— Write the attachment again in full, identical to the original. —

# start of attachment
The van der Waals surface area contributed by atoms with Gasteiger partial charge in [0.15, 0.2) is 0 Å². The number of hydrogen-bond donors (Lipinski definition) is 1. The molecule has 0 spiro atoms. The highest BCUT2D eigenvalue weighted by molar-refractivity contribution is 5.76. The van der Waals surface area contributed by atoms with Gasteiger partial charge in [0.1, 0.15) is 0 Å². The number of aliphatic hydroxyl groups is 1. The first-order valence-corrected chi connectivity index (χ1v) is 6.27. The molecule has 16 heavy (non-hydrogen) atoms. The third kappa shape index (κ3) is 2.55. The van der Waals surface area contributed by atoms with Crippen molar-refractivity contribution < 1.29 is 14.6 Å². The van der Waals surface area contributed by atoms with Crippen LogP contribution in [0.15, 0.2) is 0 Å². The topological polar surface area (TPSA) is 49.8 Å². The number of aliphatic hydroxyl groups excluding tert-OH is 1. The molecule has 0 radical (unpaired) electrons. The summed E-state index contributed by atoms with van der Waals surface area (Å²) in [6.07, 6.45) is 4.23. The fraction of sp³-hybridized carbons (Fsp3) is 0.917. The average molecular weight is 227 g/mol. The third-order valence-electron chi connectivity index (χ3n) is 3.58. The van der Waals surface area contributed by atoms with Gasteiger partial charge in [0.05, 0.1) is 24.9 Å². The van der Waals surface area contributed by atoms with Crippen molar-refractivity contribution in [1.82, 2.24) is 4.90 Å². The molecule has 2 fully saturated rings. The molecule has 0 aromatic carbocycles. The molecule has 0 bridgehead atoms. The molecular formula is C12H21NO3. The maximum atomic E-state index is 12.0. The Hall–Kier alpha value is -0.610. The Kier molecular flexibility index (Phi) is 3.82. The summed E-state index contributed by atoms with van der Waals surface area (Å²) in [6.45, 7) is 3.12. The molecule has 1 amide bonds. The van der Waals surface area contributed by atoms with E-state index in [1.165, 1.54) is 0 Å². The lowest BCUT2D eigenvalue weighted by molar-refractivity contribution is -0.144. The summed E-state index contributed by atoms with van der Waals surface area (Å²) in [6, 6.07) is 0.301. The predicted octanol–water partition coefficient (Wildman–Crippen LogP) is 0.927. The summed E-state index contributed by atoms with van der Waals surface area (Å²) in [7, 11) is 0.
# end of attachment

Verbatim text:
The van der Waals surface area contributed by atoms with Gasteiger partial charge in [0.15, 0.2) is 0 Å². The number of hydrogen-bond donors (Lipinski definition) is 1. The molecule has 0 spiro atoms. The highest BCUT2D eigenvalue weighted by molar-refractivity contribution is 5.76. The van der Waals surface area contributed by atoms with Gasteiger partial charge in [0.1, 0.15) is 0 Å². The number of aliphatic hydroxyl groups is 1. The first-order valence-corrected chi connectivity index (χ1v) is 6.27. The molecule has 16 heavy (non-hydrogen) atoms. The third kappa shape index (κ3) is 2.55. The van der Waals surface area contributed by atoms with Crippen molar-refractivity contribution < 1.29 is 14.6 Å². The van der Waals surface area contributed by atoms with Crippen LogP contribution in [0.15, 0.2) is 0 Å². The topological polar surface area (TPSA) is 49.8 Å². The number of aliphatic hydroxyl groups excluding tert-OH is 1. The molecule has 0 radical (unpaired) electrons. The summed E-state index contributed by atoms with van der Waals surface area (Å²) in [6.07, 6.45) is 4.23. The fraction of sp³-hybridized carbons (Fsp3) is 0.917. The average molecular weight is 227 g/mol. The third-order valence-electron chi connectivity index (χ3n) is 3.58. The van der Waals surface area contributed by atoms with Gasteiger partial charge in [0.05, 0.1) is 24.9 Å². The van der Waals surface area contributed by atoms with Crippen molar-refractivity contribution in [1.82, 2.24) is 4.90 Å². The molecule has 2 fully saturated rings. The molecule has 0 aromatic carbocycles. The molecule has 0 bridgehead atoms. The molecular formula is C12H21NO3. The maximum atomic E-state index is 12.0. The Hall–Kier alpha value is -0.610. The Kier molecular flexibility index (Phi) is 3.82. The summed E-state index contributed by atoms with van der Waals surface area (Å²) in [6.45, 7) is 3.12. The molecule has 1 amide bonds. The van der Waals surface area contributed by atoms with E-state index in [1.165, 1.54) is 0 Å². The lowest BCUT2D eigenvalue weighted by molar-refractivity contribution is -0.144. The summed E-state index contributed by atoms with van der Waals surface area (Å²) in [6, 6.07) is 0.301. The predicted octanol–water partition coefficient (Wildman–Crippen LogP) is 0.927. The summed E-state index contributed by atoms with van der Waals surface area (Å²) in [7, 11) is 0.